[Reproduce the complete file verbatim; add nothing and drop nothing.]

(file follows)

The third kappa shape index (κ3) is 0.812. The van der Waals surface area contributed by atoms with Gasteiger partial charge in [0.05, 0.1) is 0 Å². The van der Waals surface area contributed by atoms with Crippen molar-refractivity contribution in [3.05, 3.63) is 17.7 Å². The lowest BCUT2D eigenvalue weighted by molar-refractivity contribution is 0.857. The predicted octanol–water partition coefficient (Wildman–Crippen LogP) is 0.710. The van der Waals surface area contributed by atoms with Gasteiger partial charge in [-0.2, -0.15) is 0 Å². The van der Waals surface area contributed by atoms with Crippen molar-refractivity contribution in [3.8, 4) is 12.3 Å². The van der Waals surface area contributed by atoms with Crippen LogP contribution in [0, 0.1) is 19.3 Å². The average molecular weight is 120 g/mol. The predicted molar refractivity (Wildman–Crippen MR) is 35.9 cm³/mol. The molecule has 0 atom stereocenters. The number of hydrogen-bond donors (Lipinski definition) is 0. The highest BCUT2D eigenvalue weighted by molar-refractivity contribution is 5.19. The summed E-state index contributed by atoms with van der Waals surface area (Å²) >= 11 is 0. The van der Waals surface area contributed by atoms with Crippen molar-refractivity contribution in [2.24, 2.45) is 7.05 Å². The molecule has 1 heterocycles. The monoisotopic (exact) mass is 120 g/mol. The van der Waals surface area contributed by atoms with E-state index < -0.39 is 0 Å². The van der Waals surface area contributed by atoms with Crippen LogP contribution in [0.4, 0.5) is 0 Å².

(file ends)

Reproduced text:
The third kappa shape index (κ3) is 0.812. The van der Waals surface area contributed by atoms with Gasteiger partial charge in [0.05, 0.1) is 0 Å². The van der Waals surface area contributed by atoms with Crippen molar-refractivity contribution in [3.05, 3.63) is 17.7 Å². The lowest BCUT2D eigenvalue weighted by molar-refractivity contribution is 0.857. The predicted octanol–water partition coefficient (Wildman–Crippen LogP) is 0.710. The van der Waals surface area contributed by atoms with Gasteiger partial charge in [-0.2, -0.15) is 0 Å². The van der Waals surface area contributed by atoms with Crippen molar-refractivity contribution in [3.8, 4) is 12.3 Å². The van der Waals surface area contributed by atoms with Crippen LogP contribution in [0, 0.1) is 19.3 Å². The average molecular weight is 120 g/mol. The predicted molar refractivity (Wildman–Crippen MR) is 35.9 cm³/mol. The molecule has 0 atom stereocenters. The number of hydrogen-bond donors (Lipinski definition) is 0. The highest BCUT2D eigenvalue weighted by molar-refractivity contribution is 5.19. The summed E-state index contributed by atoms with van der Waals surface area (Å²) >= 11 is 0. The van der Waals surface area contributed by atoms with Crippen molar-refractivity contribution in [2.24, 2.45) is 7.05 Å². The molecule has 1 heterocycles. The monoisotopic (exact) mass is 120 g/mol. The van der Waals surface area contributed by atoms with E-state index < -0.39 is 0 Å². The van der Waals surface area contributed by atoms with Crippen LogP contribution in [0.4, 0.5) is 0 Å².